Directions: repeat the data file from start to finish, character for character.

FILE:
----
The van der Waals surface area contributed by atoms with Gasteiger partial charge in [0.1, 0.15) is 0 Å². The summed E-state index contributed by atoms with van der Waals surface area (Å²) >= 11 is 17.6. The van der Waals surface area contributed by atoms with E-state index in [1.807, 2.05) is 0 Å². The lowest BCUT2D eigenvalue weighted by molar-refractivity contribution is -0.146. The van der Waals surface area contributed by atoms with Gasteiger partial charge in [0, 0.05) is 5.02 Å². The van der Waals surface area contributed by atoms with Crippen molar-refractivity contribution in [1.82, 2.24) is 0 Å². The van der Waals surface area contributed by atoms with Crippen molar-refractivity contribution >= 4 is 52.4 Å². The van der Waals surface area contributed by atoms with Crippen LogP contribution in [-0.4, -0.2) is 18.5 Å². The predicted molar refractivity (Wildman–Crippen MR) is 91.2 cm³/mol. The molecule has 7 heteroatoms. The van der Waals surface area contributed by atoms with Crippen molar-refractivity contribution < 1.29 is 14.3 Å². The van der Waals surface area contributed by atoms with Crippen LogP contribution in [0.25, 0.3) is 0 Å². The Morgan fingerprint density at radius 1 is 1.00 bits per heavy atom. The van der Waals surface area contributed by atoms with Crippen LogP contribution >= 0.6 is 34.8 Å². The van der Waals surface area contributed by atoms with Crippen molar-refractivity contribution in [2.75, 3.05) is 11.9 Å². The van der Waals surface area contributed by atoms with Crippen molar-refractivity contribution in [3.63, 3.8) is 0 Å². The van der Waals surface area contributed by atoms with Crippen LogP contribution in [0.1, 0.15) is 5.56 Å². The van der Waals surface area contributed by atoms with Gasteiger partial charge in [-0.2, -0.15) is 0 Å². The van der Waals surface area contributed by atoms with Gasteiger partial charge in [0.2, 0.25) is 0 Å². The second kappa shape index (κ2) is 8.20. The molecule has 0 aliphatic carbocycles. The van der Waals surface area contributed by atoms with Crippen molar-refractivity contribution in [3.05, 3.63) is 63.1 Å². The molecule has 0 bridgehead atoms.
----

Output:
The van der Waals surface area contributed by atoms with Gasteiger partial charge in [0.1, 0.15) is 0 Å². The summed E-state index contributed by atoms with van der Waals surface area (Å²) >= 11 is 17.6. The van der Waals surface area contributed by atoms with E-state index in [1.807, 2.05) is 0 Å². The lowest BCUT2D eigenvalue weighted by molar-refractivity contribution is -0.146. The van der Waals surface area contributed by atoms with Gasteiger partial charge in [0, 0.05) is 5.02 Å². The van der Waals surface area contributed by atoms with Crippen molar-refractivity contribution in [1.82, 2.24) is 0 Å². The van der Waals surface area contributed by atoms with Crippen molar-refractivity contribution >= 4 is 52.4 Å². The van der Waals surface area contributed by atoms with Crippen LogP contribution in [-0.4, -0.2) is 18.5 Å². The predicted molar refractivity (Wildman–Crippen MR) is 91.2 cm³/mol. The molecule has 7 heteroatoms. The van der Waals surface area contributed by atoms with Crippen molar-refractivity contribution < 1.29 is 14.3 Å². The van der Waals surface area contributed by atoms with Crippen LogP contribution in [0.25, 0.3) is 0 Å². The Morgan fingerprint density at radius 1 is 1.00 bits per heavy atom. The van der Waals surface area contributed by atoms with Crippen LogP contribution >= 0.6 is 34.8 Å². The van der Waals surface area contributed by atoms with Crippen molar-refractivity contribution in [2.75, 3.05) is 11.9 Å². The van der Waals surface area contributed by atoms with Crippen molar-refractivity contribution in [3.63, 3.8) is 0 Å². The van der Waals surface area contributed by atoms with Crippen LogP contribution in [0.1, 0.15) is 5.56 Å². The van der Waals surface area contributed by atoms with Gasteiger partial charge in [-0.2, -0.15) is 0 Å². The van der Waals surface area contributed by atoms with Gasteiger partial charge in [0.2, 0.25) is 0 Å². The second kappa shape index (κ2) is 8.20. The molecule has 0 aliphatic carbocycles. The van der Waals surface area contributed by atoms with Crippen molar-refractivity contribution in [3.05, 3.63) is 63.1 Å². The molecule has 0 bridgehead atoms.